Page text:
Studies on neuroimmune interactions in allergic inflammation with focus on neurotrophins

University dissertation from Stockholm : Karolinska Institutet, Department of Medicine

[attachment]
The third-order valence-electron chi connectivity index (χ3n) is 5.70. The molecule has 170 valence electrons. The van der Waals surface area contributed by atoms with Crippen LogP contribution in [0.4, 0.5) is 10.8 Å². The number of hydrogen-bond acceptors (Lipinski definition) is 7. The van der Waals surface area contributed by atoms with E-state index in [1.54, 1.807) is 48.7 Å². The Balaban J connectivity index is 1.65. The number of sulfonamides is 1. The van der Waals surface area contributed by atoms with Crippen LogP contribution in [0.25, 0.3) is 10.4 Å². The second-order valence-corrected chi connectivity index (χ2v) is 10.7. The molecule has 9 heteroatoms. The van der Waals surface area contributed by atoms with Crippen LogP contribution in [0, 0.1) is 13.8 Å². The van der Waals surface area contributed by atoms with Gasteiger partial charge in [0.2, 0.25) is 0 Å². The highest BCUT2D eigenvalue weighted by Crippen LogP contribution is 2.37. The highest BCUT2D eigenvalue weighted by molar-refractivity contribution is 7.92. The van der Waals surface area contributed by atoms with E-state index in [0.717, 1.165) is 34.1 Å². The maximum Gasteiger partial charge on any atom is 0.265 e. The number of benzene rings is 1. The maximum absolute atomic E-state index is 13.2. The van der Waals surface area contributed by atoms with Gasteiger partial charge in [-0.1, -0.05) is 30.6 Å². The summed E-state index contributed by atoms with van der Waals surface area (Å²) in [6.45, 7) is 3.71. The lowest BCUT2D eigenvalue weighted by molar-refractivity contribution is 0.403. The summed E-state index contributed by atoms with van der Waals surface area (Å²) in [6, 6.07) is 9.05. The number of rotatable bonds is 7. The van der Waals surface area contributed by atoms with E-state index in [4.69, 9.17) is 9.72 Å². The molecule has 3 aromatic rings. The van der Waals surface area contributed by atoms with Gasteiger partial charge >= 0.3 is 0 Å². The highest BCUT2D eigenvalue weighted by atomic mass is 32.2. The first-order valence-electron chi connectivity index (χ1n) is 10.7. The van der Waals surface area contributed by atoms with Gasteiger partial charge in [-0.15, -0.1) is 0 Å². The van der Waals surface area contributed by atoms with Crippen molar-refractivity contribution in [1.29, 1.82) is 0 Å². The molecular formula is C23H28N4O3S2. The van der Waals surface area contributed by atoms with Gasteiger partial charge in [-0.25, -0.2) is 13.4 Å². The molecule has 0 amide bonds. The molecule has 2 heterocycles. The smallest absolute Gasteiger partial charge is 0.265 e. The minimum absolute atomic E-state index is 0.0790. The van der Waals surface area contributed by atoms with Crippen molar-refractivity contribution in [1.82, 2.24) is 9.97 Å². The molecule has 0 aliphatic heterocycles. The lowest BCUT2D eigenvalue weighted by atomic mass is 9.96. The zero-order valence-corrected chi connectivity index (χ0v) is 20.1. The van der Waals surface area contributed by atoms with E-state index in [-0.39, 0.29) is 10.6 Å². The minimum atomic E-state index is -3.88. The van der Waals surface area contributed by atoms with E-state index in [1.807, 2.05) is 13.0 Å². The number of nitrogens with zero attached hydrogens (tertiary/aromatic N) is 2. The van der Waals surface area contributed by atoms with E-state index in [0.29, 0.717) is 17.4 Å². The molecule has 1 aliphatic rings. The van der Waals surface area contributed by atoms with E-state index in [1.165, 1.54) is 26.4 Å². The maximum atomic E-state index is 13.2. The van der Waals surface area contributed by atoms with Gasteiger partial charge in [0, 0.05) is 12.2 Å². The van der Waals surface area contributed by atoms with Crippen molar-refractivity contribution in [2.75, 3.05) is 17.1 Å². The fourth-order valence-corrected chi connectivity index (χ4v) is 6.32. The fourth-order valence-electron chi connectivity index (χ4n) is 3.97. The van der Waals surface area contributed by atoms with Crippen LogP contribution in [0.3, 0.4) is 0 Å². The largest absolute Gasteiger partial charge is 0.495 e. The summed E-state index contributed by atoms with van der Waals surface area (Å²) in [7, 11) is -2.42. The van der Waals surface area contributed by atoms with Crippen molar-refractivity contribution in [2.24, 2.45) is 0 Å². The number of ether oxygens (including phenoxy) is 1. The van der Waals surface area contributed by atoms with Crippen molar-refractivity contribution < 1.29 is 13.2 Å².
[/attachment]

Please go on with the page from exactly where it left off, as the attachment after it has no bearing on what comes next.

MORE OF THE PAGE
Abstract: Allergic asthma is a chronic airway disease characterized by an eosinophilic inflammation, bronchoconstriction, increased mucus production and bronchial hyperreactivity. The disease involves several mediators and cell types and is associated with a Th2-mediated immune response. Stress is a factor reported to deteriorate the allergic inflammation. Stress can influence the immune system by activating the HPA axis, resulting in release of glucocorticoids which could effects functions such as leukocyte trafficking and mediator release. These functions could be important for the course of the allergic inflammation. NGF, BDNF and NT-3 are members of the neurotrophin family, and since they have important functions in both the nervous and immune systems they have been suggested to play a role as neuroimmune modulators. The neurotrophins are essential growth factors in the nervous system, and can also be produced by and activate inflammatory cells. Elevated neurotrophin levels have been found both in blood and locally in the airways of asthmatic subjects, and the levels have been shown to be elevated further following allergen exposure. The neurotrophins have also been linked to bronchial hyperreactivity. However, it is not completely established which cells in the airways that produce the elevated levels of neurotrophins. Further, the levels of NGF have been found to be elevated in healthy humans in response to stress, but it is unknown if stress affects other neurotrophins than NGF, such as BDNF, and whether the neurotrophins are regulated differently in allergic compared to healthy subjects in response to stress. The first major focus of this thesis was to determine if bronchial smooth muscle cells (SMC) could be a source of the neurotrophins in the human airways, and how inflammatory cytokines might influence such production. This was studied by using an in vitro cell culture model. The second focus was to determine how stress could influence immune regulation, allergic inflammation and neurotrophin release, and the possible involvement of glucocorticoids in stress-evoked neuroimmune interaction. This was performed by utilizing both human and in vivo animal stress models. It was shown that human bronchial SMC could produce NGF, BDNF and NT-3, and that the production was diffrentially regulated by inflammatory cytokines. In the human stress modell, stress increased the proportion of regulatory T-cells in both allergic and healthy subjects, whereas a decrease in blood NK cell numbers and Th1/Th2 cytokine ratio was observed in allergic subjects only. Furthermore, PBMC from asthmatic subjects released more BDNF than PBMC from healthy controls. In response to stress, the release of BDNF from PBMC increased in healthy controls, but not in asthmatic subjects. However, the levels of BDNF from asthmatic subjects at the stress period correlated positively to the levels of IL-5. In the allergic animal model, stress aggravated airway eosinophilia. The stress-induced eosinophilia was reduced when glucocorticoid release was inhibited. In response to stress, the levels of NGF decreased in the airways of non-allergic animals, whereas higher levels of NGF were detected in the airways of allergic compared to non-allergic animals during stress. In contrast to the eosinophils, the NGF levels were elevated when glueocorticoid release was inhibited. The results indicate that in inflammatory conditions, human bronchial SMC may be a source of neurotrophins. Also, PBMC may be a source of neurotrophins, especially in allergic inflammation. Further, atopic and non-atopic subjects shared some immune changes in response to stress. However, other stress-induced immune changes are unique to atopic individuals, indicating that some pathogenic mechanisms in atopics may be more strongly affected by stress than others. Data also supports an increased eosinophilic airway inflammation and increased neurotrophin production in response to stress, and an involvement of glucocorticoids in these responses. Altogether, it is suggested that stress could contribute to an aggravated allergic inflammation, and that neurotrophins may be suggested as messengers in this response.

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